Sebastian Fundora Upsets Tim Tszyu to Capture WBC & WBO Junior Middleweight Titles

Sebastian Fundora has pulled off an upset…

In one of the bloodiest fights in recent memory, the 26-year-old Mexican American boxer scored the upset with a split-decision victory over Tim Tszyu to capture the WBC and WBO junior middleweight titles on Saturday night at T-Mobile Arena.

Sebastian Fundora One judge scored the fight for Tszyu, 116-112, but was overruled by 116-112 and 115-113 tallies for Fundora. If Tszyu won the final round, the Australian star would have pulled out a draw.

Nicknamed “The Towering Inferno” for his gangly, 6-foot-5 ½ 154-pound frame, Fundora replaced Keith Thurman (ruptured biceps) on 11 days’ notice and stepped into his first title shot coming off his first defeat.

Last April, Fundora (21-1-1, 13 KOs) suffered a seventh-round knockout loss to Brian Mendoza in one of the year’s biggest upsets. He entered the ring a decided underdog and lost the first two rounds on all three cards.

However, the fight seemed to change when Tszyu (24-1, 17 KOs) suffered a deep gash on his forehead late in Round 2 due to an accidental elbow from Fundora.

Given the nine-inch height difference, such an accident was more likely than usual.

The blood never stopped flowing into Tszyu’s eyes for the remainder of the bout. The ringside doctor threatened to halt the fight following Round 3 but allowed it to continue. Tszyu, 29, never complained and never stopped coming forward.

“I’m an old, throwback fighter,” said Tszyu, who entered the night rated No. 2 by ESPN at 154 pounds. “I couldn’t see, but all credit goes to the man who won tonight. These things happen. The momentum was rolling, swinging hard in the first two rounds, and then boom, you’re blinded completely.

“This is boxing and this is part of the sport. Congratulations to Fundora. He’s the new king of 154. We’ll bounce back.”

Fundora also faced serious adversity. His nose bled profusely from the opening round onward, and his mouth was pouring blood as well. It made for a scene out of a horror flick, with both fighters’ faces crimson masks.

It made for great action, too, as Fundora and Tszyu furiously exchanged in a slugfest for two 154-pound titles.

“I didn’t want to break my nose today, but … this is boxing, you’re going to get hurt and you just have to be smart,” said Fundora, who entered the ring as ESPN’s No. 5 boxer at 154 pounds. “He’s a world-class fighter. He was a world champion for a reason.”

Fundora executed a disciplined game plan and used his long southpaw jab to pepper Tszyu from range. He was never dragged into a firefight, unlike in past fights, particularly Fundora’s 2022 TKO win over Erickson Lubin, in which he was floored, and in his loss to Mendoza, when he was up wide on the cards before being stopped.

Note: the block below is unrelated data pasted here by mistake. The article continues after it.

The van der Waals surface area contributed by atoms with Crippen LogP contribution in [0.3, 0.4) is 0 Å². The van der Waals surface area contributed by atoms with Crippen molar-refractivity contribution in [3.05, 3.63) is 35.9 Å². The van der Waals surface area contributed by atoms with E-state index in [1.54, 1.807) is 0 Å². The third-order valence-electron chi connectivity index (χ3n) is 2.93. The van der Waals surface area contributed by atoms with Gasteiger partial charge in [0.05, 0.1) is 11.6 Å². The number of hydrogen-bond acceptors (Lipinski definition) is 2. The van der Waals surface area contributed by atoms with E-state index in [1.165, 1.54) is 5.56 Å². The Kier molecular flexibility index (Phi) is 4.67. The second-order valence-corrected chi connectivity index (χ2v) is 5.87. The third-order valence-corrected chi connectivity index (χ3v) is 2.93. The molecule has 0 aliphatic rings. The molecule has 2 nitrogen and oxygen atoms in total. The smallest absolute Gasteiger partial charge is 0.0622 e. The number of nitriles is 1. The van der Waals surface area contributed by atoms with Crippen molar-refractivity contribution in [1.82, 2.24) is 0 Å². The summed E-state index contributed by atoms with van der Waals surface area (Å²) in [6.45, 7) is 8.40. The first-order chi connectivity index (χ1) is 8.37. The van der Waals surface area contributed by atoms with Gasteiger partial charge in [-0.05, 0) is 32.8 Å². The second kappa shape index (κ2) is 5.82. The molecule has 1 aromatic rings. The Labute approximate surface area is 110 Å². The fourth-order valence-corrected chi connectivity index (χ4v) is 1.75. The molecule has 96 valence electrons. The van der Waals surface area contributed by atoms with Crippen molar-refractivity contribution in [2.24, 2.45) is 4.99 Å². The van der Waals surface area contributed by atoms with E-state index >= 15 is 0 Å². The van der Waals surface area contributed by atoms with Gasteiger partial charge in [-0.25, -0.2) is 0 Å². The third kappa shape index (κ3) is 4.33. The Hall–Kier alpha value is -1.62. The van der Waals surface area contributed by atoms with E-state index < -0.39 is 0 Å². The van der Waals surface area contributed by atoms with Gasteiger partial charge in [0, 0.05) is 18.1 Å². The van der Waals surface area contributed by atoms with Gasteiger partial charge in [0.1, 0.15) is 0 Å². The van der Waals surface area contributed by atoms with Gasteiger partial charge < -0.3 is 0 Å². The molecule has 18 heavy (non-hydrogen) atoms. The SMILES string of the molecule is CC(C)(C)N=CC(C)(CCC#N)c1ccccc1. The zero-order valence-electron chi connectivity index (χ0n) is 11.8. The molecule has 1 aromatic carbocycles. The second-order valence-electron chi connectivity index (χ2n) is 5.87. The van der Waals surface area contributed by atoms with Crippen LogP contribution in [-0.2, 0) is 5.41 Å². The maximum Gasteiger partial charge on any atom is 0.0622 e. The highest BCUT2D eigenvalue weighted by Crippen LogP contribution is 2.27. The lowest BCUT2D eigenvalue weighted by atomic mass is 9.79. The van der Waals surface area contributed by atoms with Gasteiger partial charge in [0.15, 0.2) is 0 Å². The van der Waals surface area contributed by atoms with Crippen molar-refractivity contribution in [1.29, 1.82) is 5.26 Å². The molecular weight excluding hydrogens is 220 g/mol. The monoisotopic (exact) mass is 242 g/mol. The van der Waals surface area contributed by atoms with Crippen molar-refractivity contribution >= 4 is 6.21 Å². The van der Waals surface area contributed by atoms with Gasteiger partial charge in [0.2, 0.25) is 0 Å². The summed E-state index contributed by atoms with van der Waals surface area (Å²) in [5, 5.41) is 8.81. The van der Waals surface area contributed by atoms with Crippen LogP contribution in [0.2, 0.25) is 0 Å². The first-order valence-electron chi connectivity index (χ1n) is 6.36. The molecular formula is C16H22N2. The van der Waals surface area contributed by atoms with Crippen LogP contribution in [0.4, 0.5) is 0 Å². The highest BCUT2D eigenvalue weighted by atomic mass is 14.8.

“I’ve been telling everybody this whole camp, I’m gonna use my brain,” said Fundora, who fights out of Coachella, California. He was lined up for a fight with Serhii Bohachuk on PBC PPV on Prime Video undercard before he received the call to replace Thurman.

With the victory, Fundora and his sister Gabriela became the first brother and sister to be full-fledged champions in boxing history. Gabriela retained her IBF flyweight title in January with a TKO victory over Christina Cruz.

“It means the world,” Fundora said.

Tszyu, the son of Hall of Fame boxer Kostya Tszyu, broke out last year with a trio of victories. Last March, he scored a career-best win with a stoppage of former champion Tony Harrison two months after he was set to fight Jermell Charlo for the undisputed championship. That bout was canceled due to Charlo’s hand injury.

Tszyu stayed busy with a first-round knockout victory over Carlos Ocampo and then outpointed Mendoza in October. Afterward, Tszyu announced that he would campaign in the U.S. moving forward as he set his sights on the marquee fights.

Thurman presented a recognizable name to raise Tszyu’s profile, but his injury changed plans 11 days out. Tszyu adjusted on the fly to a 6-foot-5½ southpaw after he prepared all training camp for a 5-foot-8 orthodox boxer.

And Tszyu appeared in control against Fundora until the cut. He landed some powerful shots down the stretch, but Fundora’s active jab won the fight. Tszyu had been looking ahead to potential summer showdowns with Terence Crawford or Errol Spence Jr., but a rematch with Fundora could loom.

Fundora might have other ideas, however.

Spence, who was dominated by Crawford via ninth-round TKO in July for the undisputed welterweight championship, entered the ring afterward and called for a shot at Fundora next.

“It’s time to get it on,” Spence said. “He got a pretty good height, but we’ll see. We’ll break him down like we always do.”

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